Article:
Week 16

August 19 to August 25

The next day I headed further east towards Tosontsengel. Apparently, there is an ongoing enterprise called “Millennium Road Project”, aimed at constructing 7,546 km of paved roads connecting Mongolia’s east and west. I’m not sure in which millennium it’s supposed to be completed, but if it’s the third they have to hurry up.

A peculiar noise coming from the engine started getting more and more noticeable. The acceleration got jerky, especially on the rough parts of the tracks, and in Mongolia, 90% of the time the tracks are rough all the time.

Paranoid and not really pleased by the thought of getting stuck just a thousand kilometers from my destination, I stopped to inspect the chain and clutch. I also started reading the manual on the side of the road. It mentioned that the spark plug should be changed every 10’000 km, or severe engine damage might occur due to early ignition because of electrode wear.

I hadn’t changed the spark plug in 17’000 km. Surprisingly, the electrodes were not worn at all, but I still changed the plug. Two cars stopped to ask me if everything was OK. It felt quite reassuring.

Rocinante getting undressed in the heat.

Le repair extraordinaire!

Mongolian nothingness.

Mongolia is not the most densely populated country in the world.

The new spark plug worked, but in no way improved the jerkiness of the acceleration. The clutch was nearing its end of life, but wasn’t completely worn yet, so it couldn’t be that.

Frequent road signs provided clear instructions at all times. Mapping the signs to the paths fanning out is left as an exercise for the interested reader.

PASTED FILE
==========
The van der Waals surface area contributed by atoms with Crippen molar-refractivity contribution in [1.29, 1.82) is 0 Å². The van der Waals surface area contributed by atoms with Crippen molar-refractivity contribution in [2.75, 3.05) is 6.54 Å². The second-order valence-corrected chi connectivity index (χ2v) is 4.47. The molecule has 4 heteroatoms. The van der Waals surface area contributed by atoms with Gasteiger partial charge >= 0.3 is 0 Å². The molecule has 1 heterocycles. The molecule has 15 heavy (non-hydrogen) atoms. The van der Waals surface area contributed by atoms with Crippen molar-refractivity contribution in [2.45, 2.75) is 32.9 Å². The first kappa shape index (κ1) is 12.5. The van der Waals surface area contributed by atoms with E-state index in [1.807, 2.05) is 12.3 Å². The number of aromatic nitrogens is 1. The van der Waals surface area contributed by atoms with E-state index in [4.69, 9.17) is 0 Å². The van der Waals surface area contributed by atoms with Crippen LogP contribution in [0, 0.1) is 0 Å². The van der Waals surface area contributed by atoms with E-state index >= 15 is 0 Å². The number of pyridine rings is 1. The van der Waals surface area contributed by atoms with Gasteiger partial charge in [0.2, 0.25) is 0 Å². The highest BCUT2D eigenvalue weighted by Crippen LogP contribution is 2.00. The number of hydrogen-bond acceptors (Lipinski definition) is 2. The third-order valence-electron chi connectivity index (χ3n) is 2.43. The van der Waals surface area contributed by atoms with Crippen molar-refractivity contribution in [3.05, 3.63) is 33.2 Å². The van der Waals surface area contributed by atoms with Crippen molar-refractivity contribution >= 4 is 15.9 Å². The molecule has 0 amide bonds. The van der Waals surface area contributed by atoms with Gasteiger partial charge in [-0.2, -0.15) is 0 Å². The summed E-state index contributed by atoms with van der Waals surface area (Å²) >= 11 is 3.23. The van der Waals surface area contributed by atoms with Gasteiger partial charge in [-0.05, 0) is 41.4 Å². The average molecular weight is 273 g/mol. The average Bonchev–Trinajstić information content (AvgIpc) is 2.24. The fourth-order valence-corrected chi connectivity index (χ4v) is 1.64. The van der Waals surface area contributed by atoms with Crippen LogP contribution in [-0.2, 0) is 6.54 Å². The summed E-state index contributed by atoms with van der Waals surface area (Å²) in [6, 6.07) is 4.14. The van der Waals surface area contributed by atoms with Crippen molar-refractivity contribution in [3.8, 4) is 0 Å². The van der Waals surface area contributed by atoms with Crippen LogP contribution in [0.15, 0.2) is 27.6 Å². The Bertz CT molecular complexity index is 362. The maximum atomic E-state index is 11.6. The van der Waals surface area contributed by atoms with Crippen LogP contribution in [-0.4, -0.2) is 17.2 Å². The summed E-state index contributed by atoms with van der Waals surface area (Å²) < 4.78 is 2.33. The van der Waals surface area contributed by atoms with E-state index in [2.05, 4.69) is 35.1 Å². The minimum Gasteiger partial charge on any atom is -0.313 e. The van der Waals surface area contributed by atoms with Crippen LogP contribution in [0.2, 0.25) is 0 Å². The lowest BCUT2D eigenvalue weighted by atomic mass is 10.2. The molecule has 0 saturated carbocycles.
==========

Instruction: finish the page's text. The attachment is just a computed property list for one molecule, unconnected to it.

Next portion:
Seriously, how much clearer can it get? Even if your Mongolian is rusty, this is easy to understand.

They forced me to take a photo, I swear!

After a day of worrying, I met the British/Australian Mongol Rally team How Hard Can It Be in their Toyota Yaris. They were one of the few teams that hadn’t stayed on the south route and I was quite amazed by how the four of them managed to tackle the challenging terrain in a tiny car with front wheel drive.

We decided to camp together and soon found an absolutely fabulous spot on a river. Trees and dead wood were abundant and we built a big campfire. While we were cooking together, I bragged a bit about going 90 km/h on sand.

Camping with How Hard Can It Be.

At night, it turned out that we hadn’t found the paradise we’d suspected. Huge trucks full of sand and gravel were doing night shifts, building the nearby road. The noise didn’t stop all night.

In the next morning, the How Hard Can It Be team left early. They waved at me from the track above our camping spot. I also went up there and helped dig out a local car that got stuck in the sand. The freshly unstuck locals drove away. Feeling smart and superior on my two wheels, I tried to go around the sandy spot but got stuck as well.

Stuck in Dirt Stuck in Dirt (video)

After needing half an hour for the first 50 m, I felt like yesterday’s bragging was coming back to haunt me.

This illustrates well my driving ability on mud.